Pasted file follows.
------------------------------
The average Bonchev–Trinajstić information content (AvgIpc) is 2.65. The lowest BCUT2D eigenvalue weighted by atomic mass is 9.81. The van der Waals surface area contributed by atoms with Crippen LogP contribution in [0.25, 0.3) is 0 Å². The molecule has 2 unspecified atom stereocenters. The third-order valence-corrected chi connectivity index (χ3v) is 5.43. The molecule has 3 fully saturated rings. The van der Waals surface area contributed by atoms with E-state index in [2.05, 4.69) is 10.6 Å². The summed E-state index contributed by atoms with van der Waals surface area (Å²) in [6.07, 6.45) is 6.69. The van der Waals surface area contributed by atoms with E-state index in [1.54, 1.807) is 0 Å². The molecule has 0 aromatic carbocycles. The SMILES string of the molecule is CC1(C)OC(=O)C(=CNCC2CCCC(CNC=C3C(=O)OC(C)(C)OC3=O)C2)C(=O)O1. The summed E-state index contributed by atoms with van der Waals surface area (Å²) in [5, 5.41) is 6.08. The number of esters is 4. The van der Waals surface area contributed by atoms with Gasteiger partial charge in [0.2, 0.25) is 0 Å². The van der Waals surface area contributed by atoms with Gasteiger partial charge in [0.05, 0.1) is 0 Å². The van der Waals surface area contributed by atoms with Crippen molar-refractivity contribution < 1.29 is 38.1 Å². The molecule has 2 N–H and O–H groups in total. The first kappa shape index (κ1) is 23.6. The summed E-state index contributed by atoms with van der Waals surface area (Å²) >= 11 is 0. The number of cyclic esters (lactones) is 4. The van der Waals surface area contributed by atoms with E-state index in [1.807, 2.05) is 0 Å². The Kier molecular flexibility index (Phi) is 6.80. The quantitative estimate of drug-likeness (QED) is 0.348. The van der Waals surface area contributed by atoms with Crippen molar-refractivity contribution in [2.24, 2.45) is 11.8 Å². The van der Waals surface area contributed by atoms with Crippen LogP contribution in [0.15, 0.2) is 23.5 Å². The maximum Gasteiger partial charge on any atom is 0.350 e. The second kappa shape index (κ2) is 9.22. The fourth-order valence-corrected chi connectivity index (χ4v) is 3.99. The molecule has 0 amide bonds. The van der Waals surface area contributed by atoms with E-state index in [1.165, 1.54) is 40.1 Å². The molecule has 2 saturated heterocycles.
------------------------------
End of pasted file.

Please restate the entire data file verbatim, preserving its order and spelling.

The average Bonchev–Trinajstić information content (AvgIpc) is 2.65. The lowest BCUT2D eigenvalue weighted by atomic mass is 9.81. The van der Waals surface area contributed by atoms with Crippen LogP contribution in [0.25, 0.3) is 0 Å². The molecule has 2 unspecified atom stereocenters. The third-order valence-corrected chi connectivity index (χ3v) is 5.43. The molecule has 3 fully saturated rings. The van der Waals surface area contributed by atoms with E-state index in [2.05, 4.69) is 10.6 Å². The summed E-state index contributed by atoms with van der Waals surface area (Å²) in [6.07, 6.45) is 6.69. The van der Waals surface area contributed by atoms with E-state index in [1.54, 1.807) is 0 Å². The molecule has 0 aromatic carbocycles. The SMILES string of the molecule is CC1(C)OC(=O)C(=CNCC2CCCC(CNC=C3C(=O)OC(C)(C)OC3=O)C2)C(=O)O1. The summed E-state index contributed by atoms with van der Waals surface area (Å²) in [5, 5.41) is 6.08. The number of esters is 4. The van der Waals surface area contributed by atoms with Gasteiger partial charge in [0.2, 0.25) is 0 Å². The van der Waals surface area contributed by atoms with Gasteiger partial charge in [0.05, 0.1) is 0 Å². The van der Waals surface area contributed by atoms with Crippen molar-refractivity contribution < 1.29 is 38.1 Å². The molecule has 2 N–H and O–H groups in total. The first kappa shape index (κ1) is 23.6. The summed E-state index contributed by atoms with van der Waals surface area (Å²) >= 11 is 0. The number of cyclic esters (lactones) is 4. The van der Waals surface area contributed by atoms with E-state index in [1.807, 2.05) is 0 Å². The Kier molecular flexibility index (Phi) is 6.80. The quantitative estimate of drug-likeness (QED) is 0.348. The van der Waals surface area contributed by atoms with Crippen molar-refractivity contribution in [2.24, 2.45) is 11.8 Å². The van der Waals surface area contributed by atoms with Crippen LogP contribution in [0.15, 0.2) is 23.5 Å². The maximum Gasteiger partial charge on any atom is 0.350 e. The second kappa shape index (κ2) is 9.22. The fourth-order valence-corrected chi connectivity index (χ4v) is 3.99. The molecule has 0 amide bonds. The van der Waals surface area contributed by atoms with E-state index in [1.165, 1.54) is 40.1 Å². The molecule has 2 saturated heterocycles.